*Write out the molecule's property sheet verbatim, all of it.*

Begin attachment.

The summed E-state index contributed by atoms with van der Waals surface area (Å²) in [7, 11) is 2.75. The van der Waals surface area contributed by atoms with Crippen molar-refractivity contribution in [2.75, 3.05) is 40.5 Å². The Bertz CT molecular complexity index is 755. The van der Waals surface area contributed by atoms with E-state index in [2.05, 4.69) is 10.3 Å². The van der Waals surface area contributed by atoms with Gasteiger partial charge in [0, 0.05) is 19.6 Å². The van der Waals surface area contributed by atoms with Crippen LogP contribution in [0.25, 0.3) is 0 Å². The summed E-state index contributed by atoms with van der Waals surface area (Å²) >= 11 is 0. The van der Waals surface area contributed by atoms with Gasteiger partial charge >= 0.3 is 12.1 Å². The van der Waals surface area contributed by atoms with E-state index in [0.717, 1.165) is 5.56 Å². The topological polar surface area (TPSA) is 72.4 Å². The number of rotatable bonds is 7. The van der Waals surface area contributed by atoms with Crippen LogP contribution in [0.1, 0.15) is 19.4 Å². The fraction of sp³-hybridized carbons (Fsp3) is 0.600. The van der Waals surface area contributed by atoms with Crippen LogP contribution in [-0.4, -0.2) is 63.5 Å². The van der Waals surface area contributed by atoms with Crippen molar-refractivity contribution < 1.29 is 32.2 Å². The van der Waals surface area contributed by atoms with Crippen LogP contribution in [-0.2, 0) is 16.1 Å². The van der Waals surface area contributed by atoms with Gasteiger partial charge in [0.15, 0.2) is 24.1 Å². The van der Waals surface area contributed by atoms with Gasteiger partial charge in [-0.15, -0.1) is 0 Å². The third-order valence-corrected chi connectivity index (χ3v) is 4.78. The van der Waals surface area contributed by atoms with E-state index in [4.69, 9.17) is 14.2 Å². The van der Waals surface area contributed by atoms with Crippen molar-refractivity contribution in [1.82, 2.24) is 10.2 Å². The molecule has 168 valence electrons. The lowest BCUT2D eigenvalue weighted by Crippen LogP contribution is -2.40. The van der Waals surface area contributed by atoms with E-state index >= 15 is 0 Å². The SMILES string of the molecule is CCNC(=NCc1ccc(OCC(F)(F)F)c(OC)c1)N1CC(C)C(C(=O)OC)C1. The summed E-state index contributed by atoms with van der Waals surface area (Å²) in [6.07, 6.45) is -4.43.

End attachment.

The summed E-state index contributed by atoms with van der Waals surface area (Å²) in [7, 11) is 2.75. The van der Waals surface area contributed by atoms with Crippen molar-refractivity contribution in [2.75, 3.05) is 40.5 Å². The Bertz CT molecular complexity index is 755. The van der Waals surface area contributed by atoms with E-state index in [2.05, 4.69) is 10.3 Å². The van der Waals surface area contributed by atoms with Gasteiger partial charge in [0, 0.05) is 19.6 Å². The van der Waals surface area contributed by atoms with Crippen LogP contribution in [0.25, 0.3) is 0 Å². The summed E-state index contributed by atoms with van der Waals surface area (Å²) >= 11 is 0. The van der Waals surface area contributed by atoms with Gasteiger partial charge >= 0.3 is 12.1 Å². The van der Waals surface area contributed by atoms with E-state index in [0.717, 1.165) is 5.56 Å². The topological polar surface area (TPSA) is 72.4 Å². The number of rotatable bonds is 7. The van der Waals surface area contributed by atoms with Crippen LogP contribution in [0.1, 0.15) is 19.4 Å². The fraction of sp³-hybridized carbons (Fsp3) is 0.600. The van der Waals surface area contributed by atoms with Crippen LogP contribution in [-0.4, -0.2) is 63.5 Å². The van der Waals surface area contributed by atoms with Crippen molar-refractivity contribution < 1.29 is 32.2 Å². The van der Waals surface area contributed by atoms with Crippen LogP contribution in [-0.2, 0) is 16.1 Å². The van der Waals surface area contributed by atoms with Gasteiger partial charge in [0.15, 0.2) is 24.1 Å². The van der Waals surface area contributed by atoms with Gasteiger partial charge in [-0.15, -0.1) is 0 Å². The third-order valence-corrected chi connectivity index (χ3v) is 4.78. The van der Waals surface area contributed by atoms with E-state index in [4.69, 9.17) is 14.2 Å². The van der Waals surface area contributed by atoms with Crippen molar-refractivity contribution in [1.82, 2.24) is 10.2 Å². The molecule has 168 valence electrons. The lowest BCUT2D eigenvalue weighted by Crippen LogP contribution is -2.40. The van der Waals surface area contributed by atoms with E-state index >= 15 is 0 Å². The SMILES string of the molecule is CCNC(=NCc1ccc(OCC(F)(F)F)c(OC)c1)N1CC(C)C(C(=O)OC)C1. The summed E-state index contributed by atoms with van der Waals surface area (Å²) in [6.07, 6.45) is -4.43.